Fountains and surface aerators require more general maintenance and cleaning since they draw water from deeper in the pond where there may be muck or debris. This can repeatedly clog the intake screen.

Although motor assemblies are often sealed, they should be serviced every few years. Surface aerators are designed with submersible motors that don’t require oil, so no oil changes are needed during ongoing care.

Sub-surface aerators must also be cleaned whenever the intake filter becomes dirty. Filters can last up to a year, but air cleanliness around the pump can drastically reduce the time between filter replacements. Seals should also be checked every few years. 

Pond Size and Depth

For fountains and surface aerators, a common recommendation is to have 1 HP for every surface acre of pond to maximize aeration. Horsepower can run from 3/4 HP all the way up to 7.5 HP for a resulting spray of approximately 9 feet and 26 feet, respectively. 

Small sub-surface aerators of only 1/4 HP can accommodate ponds of up to an acre based on installation depth.

For especially large ponds, multiple diffusers may be needed to provide full coverage.

Shallow ponds will require more diffusers since each will be less effective at the reduced depth.

DA-20 Display Aerator

Scott Aerator DA 20 Display Aerator

The Scott Aerator DA-20 Display Aerator is a nice combination pond aerator and pond fountain.

Depending on the size of your pond, the DA 20 is available in multiple horsepower sizes that range from 1/3 horsepower all the way up to 3 horsepower.  The larger the pond, the higher amount of horsepower you will need.

In terms of height, the 1/3 horsepower offers a 5 foot fountain spray height and the 3 horsepower unit provides an 11 foot fountain spray height.

The high flow rate provides an impressive water display while also clearing algae, keeping away insects, and oxygenating the pond. Over time, the improved water circulation and aeration will loosen the muck at the bottom of the pond for cleaner, healthier water.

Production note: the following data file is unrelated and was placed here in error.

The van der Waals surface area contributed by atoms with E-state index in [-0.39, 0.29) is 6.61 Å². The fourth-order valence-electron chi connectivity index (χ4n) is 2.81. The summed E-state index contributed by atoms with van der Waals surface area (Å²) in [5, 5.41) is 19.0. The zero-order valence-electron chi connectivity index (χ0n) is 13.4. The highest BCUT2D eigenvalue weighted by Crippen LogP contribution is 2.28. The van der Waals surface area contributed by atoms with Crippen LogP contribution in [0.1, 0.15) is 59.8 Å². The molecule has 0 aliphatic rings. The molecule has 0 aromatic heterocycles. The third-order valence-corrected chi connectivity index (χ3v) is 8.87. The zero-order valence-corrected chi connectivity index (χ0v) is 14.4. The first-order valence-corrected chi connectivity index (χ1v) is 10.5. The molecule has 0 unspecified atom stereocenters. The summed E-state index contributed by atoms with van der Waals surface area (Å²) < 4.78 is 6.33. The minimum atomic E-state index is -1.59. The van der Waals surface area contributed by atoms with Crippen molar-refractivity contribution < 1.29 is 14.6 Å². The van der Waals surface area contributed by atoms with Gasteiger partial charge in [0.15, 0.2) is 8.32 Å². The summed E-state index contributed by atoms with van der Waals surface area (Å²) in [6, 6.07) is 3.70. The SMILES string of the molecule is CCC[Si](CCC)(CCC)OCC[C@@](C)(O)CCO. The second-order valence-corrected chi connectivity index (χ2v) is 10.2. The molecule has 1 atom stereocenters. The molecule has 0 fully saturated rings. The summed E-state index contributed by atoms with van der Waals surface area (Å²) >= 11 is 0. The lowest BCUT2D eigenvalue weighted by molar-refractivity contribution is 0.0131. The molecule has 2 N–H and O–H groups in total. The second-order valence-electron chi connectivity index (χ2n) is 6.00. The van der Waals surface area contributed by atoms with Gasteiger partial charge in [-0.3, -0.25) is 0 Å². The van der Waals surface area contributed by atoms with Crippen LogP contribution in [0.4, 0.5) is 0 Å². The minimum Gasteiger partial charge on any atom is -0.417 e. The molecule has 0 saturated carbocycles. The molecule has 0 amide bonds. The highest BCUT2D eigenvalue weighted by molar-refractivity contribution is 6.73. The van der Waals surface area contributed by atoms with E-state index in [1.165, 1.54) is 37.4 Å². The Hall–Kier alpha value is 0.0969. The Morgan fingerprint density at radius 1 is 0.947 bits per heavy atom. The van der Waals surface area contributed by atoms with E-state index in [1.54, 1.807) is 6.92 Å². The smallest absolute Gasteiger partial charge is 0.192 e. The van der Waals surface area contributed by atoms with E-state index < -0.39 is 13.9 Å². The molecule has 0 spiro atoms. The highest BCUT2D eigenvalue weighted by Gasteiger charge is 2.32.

The DA-20 model comes with an oil-free submersible motor made of stainless steel. Since no oil is involved, oil changes aren’t required, and there’s no risk of exposing fish or plants to accidental spills.

Most importantly, the DA 20 does not require winterization. You can leave the DA 20 in the water year round, even during severe winter weather. 

Amherst Fountain

Amherst Pond Fountain

The Amherst Fountain boasts a flow rate of 75 gallons per minute to produce three separate tiers of water that reach over 35 feet in height. The water cascades in layers to the pond below, creating a ripple effect that perfectly complements the majestic, timeless style.

The smallest sized Amherst fountain starts at 1 horsepower and the largest sized option is the 3 horsepower sized unit.

Optional Fountain Lights are also available with the Amherst. 

North Star Fountain Aerator

Northstar Fountain Aerator

The North Star Fountain Aerator is a beautiful fountain and pond aerator combination. This option provides you with a nice visual fountain display for your residential or office park while also providing aeration for your pond or lake.

The Northstar is suitable for ponds as small as an eighth of an acre. Yet with a flow rate of 600 gallons per minute and the durability to withstand even subzero temperatures, the Northstar packs major features in a smaller sized unit.

The North Star Fountain Aerator has optional lighting and a trumpet-shaped water pattern for a visual enhancement with powerful aeration.

Browse our selection of small pond fountains with lights for more fountain ideas for smaller sized ponds.

We also offer a guide for How to put a Fountain in a Pond.